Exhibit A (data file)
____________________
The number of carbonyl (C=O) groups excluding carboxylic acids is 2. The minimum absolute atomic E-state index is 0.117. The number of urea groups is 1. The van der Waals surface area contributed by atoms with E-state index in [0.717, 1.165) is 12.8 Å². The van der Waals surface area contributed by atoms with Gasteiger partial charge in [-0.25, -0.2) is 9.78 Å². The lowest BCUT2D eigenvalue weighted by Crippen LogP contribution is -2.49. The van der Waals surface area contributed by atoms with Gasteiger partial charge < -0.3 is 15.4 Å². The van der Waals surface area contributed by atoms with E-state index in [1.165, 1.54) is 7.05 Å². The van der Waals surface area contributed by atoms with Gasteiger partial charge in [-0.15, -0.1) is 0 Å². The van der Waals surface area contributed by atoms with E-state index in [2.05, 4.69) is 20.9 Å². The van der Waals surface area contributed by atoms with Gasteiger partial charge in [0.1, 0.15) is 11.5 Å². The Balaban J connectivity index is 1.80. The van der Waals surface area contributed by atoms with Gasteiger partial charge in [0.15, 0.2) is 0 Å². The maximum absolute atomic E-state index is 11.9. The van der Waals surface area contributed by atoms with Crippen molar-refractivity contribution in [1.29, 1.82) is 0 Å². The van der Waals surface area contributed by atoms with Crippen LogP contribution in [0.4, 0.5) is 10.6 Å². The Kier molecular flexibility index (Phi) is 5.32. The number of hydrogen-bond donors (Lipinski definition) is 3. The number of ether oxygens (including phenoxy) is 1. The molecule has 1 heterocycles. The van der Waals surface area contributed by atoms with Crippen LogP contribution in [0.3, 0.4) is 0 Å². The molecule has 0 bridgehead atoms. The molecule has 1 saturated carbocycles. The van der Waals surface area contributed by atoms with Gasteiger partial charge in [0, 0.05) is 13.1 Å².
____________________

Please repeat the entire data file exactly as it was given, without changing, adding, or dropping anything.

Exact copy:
The number of carbonyl (C=O) groups excluding carboxylic acids is 2. The minimum absolute atomic E-state index is 0.117. The number of urea groups is 1. The van der Waals surface area contributed by atoms with E-state index in [0.717, 1.165) is 12.8 Å². The van der Waals surface area contributed by atoms with Gasteiger partial charge in [-0.25, -0.2) is 9.78 Å². The lowest BCUT2D eigenvalue weighted by Crippen LogP contribution is -2.49. The van der Waals surface area contributed by atoms with Gasteiger partial charge < -0.3 is 15.4 Å². The van der Waals surface area contributed by atoms with E-state index in [1.165, 1.54) is 7.05 Å². The van der Waals surface area contributed by atoms with Gasteiger partial charge in [-0.15, -0.1) is 0 Å². The van der Waals surface area contributed by atoms with E-state index in [2.05, 4.69) is 20.9 Å². The van der Waals surface area contributed by atoms with Gasteiger partial charge in [0.1, 0.15) is 11.5 Å². The Balaban J connectivity index is 1.80. The van der Waals surface area contributed by atoms with Gasteiger partial charge in [0.15, 0.2) is 0 Å². The maximum absolute atomic E-state index is 11.9. The van der Waals surface area contributed by atoms with Crippen molar-refractivity contribution in [1.29, 1.82) is 0 Å². The van der Waals surface area contributed by atoms with Crippen LogP contribution in [0.4, 0.5) is 10.6 Å². The Kier molecular flexibility index (Phi) is 5.32. The number of hydrogen-bond donors (Lipinski definition) is 3. The number of ether oxygens (including phenoxy) is 1. The molecule has 1 heterocycles. The van der Waals surface area contributed by atoms with Crippen LogP contribution in [0.3, 0.4) is 0 Å². The molecule has 0 bridgehead atoms. The molecule has 1 saturated carbocycles. The van der Waals surface area contributed by atoms with Gasteiger partial charge in [0, 0.05) is 13.1 Å².